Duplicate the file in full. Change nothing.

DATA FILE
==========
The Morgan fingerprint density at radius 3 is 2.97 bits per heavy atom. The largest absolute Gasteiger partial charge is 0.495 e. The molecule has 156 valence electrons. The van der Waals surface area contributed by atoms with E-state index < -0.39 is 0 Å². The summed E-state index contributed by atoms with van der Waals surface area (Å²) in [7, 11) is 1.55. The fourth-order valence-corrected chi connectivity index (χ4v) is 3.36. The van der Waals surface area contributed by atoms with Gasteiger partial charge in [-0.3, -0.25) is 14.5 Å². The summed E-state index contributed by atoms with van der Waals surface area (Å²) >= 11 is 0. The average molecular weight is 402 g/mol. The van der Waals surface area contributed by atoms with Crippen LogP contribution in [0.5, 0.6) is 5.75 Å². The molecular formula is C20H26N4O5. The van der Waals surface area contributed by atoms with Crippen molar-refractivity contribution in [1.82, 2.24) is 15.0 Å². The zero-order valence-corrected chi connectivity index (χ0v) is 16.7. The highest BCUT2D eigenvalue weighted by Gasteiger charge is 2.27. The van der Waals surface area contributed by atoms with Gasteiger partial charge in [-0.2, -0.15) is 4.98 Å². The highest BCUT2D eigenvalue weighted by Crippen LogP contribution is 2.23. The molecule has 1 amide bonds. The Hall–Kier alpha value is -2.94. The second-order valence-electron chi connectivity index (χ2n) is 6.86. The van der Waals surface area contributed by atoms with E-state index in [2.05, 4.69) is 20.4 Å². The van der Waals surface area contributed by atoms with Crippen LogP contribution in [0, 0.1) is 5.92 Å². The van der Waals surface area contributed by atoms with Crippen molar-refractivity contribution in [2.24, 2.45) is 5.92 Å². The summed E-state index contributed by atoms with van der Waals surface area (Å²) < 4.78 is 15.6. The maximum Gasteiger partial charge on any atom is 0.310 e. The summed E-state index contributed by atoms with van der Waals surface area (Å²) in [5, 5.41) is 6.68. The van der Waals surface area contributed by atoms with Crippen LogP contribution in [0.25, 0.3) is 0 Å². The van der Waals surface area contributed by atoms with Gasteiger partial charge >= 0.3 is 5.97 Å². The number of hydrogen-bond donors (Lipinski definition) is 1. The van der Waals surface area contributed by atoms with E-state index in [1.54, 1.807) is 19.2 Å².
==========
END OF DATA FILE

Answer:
The Morgan fingerprint density at radius 3 is 2.97 bits per heavy atom. The largest absolute Gasteiger partial charge is 0.495 e. The molecule has 156 valence electrons. The van der Waals surface area contributed by atoms with E-state index < -0.39 is 0 Å². The summed E-state index contributed by atoms with van der Waals surface area (Å²) in [7, 11) is 1.55. The fourth-order valence-corrected chi connectivity index (χ4v) is 3.36. The van der Waals surface area contributed by atoms with Gasteiger partial charge in [-0.3, -0.25) is 14.5 Å². The summed E-state index contributed by atoms with van der Waals surface area (Å²) >= 11 is 0. The average molecular weight is 402 g/mol. The van der Waals surface area contributed by atoms with Crippen LogP contribution in [0.5, 0.6) is 5.75 Å². The molecular formula is C20H26N4O5. The van der Waals surface area contributed by atoms with Crippen molar-refractivity contribution in [1.82, 2.24) is 15.0 Å². The zero-order valence-corrected chi connectivity index (χ0v) is 16.7. The highest BCUT2D eigenvalue weighted by Gasteiger charge is 2.27. The van der Waals surface area contributed by atoms with Gasteiger partial charge in [-0.2, -0.15) is 4.98 Å². The highest BCUT2D eigenvalue weighted by Crippen LogP contribution is 2.23. The molecule has 1 amide bonds. The Hall–Kier alpha value is -2.94. The second-order valence-electron chi connectivity index (χ2n) is 6.86. The van der Waals surface area contributed by atoms with E-state index in [2.05, 4.69) is 20.4 Å². The van der Waals surface area contributed by atoms with Crippen LogP contribution in [0, 0.1) is 5.92 Å². The van der Waals surface area contributed by atoms with Crippen molar-refractivity contribution in [2.24, 2.45) is 5.92 Å². The summed E-state index contributed by atoms with van der Waals surface area (Å²) < 4.78 is 15.6. The maximum Gasteiger partial charge on any atom is 0.310 e. The summed E-state index contributed by atoms with van der Waals surface area (Å²) in [5, 5.41) is 6.68. The van der Waals surface area contributed by atoms with Crippen LogP contribution in [0.25, 0.3) is 0 Å². The van der Waals surface area contributed by atoms with Gasteiger partial charge >= 0.3 is 5.97 Å². The number of hydrogen-bond donors (Lipinski definition) is 1. The van der Waals surface area contributed by atoms with E-state index in [1.54, 1.807) is 19.2 Å².